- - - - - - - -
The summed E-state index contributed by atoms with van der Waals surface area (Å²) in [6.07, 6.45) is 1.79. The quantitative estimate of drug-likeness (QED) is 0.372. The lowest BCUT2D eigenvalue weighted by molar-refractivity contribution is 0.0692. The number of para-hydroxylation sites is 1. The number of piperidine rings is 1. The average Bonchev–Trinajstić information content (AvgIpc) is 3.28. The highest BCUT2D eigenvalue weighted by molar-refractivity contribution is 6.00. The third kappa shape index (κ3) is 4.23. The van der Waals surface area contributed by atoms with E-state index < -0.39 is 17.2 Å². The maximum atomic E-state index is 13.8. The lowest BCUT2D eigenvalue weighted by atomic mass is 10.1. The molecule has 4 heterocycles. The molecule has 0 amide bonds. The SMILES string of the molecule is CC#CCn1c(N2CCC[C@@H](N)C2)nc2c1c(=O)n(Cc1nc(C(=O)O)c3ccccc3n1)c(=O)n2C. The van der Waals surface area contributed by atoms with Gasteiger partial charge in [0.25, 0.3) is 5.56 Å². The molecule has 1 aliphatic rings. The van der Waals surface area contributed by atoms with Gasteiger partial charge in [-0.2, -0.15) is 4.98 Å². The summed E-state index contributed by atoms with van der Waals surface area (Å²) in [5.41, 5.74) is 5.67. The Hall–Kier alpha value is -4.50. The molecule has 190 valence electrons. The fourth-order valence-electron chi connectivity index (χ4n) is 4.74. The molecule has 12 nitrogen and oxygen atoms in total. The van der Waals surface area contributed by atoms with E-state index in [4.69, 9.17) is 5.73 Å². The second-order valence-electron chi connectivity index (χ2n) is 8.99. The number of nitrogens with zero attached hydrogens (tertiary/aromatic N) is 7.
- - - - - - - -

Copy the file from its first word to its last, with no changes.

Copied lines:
The summed E-state index contributed by atoms with van der Waals surface area (Å²) in [6.07, 6.45) is 1.79. The quantitative estimate of drug-likeness (QED) is 0.372. The lowest BCUT2D eigenvalue weighted by molar-refractivity contribution is 0.0692. The number of para-hydroxylation sites is 1. The number of piperidine rings is 1. The average Bonchev–Trinajstić information content (AvgIpc) is 3.28. The highest BCUT2D eigenvalue weighted by molar-refractivity contribution is 6.00. The third kappa shape index (κ3) is 4.23. The van der Waals surface area contributed by atoms with E-state index < -0.39 is 17.2 Å². The maximum atomic E-state index is 13.8. The lowest BCUT2D eigenvalue weighted by atomic mass is 10.1. The molecule has 4 heterocycles. The molecule has 0 amide bonds. The SMILES string of the molecule is CC#CCn1c(N2CCC[C@@H](N)C2)nc2c1c(=O)n(Cc1nc(C(=O)O)c3ccccc3n1)c(=O)n2C. The van der Waals surface area contributed by atoms with Gasteiger partial charge in [0.25, 0.3) is 5.56 Å². The molecule has 1 aliphatic rings. The van der Waals surface area contributed by atoms with Gasteiger partial charge in [-0.2, -0.15) is 4.98 Å². The summed E-state index contributed by atoms with van der Waals surface area (Å²) in [5.41, 5.74) is 5.67. The Hall–Kier alpha value is -4.50. The molecule has 190 valence electrons. The fourth-order valence-electron chi connectivity index (χ4n) is 4.74. The molecule has 12 nitrogen and oxygen atoms in total. The van der Waals surface area contributed by atoms with E-state index in [4.69, 9.17) is 5.73 Å². The second-order valence-electron chi connectivity index (χ2n) is 8.99. The number of nitrogens with zero attached hydrogens (tertiary/aromatic N) is 7.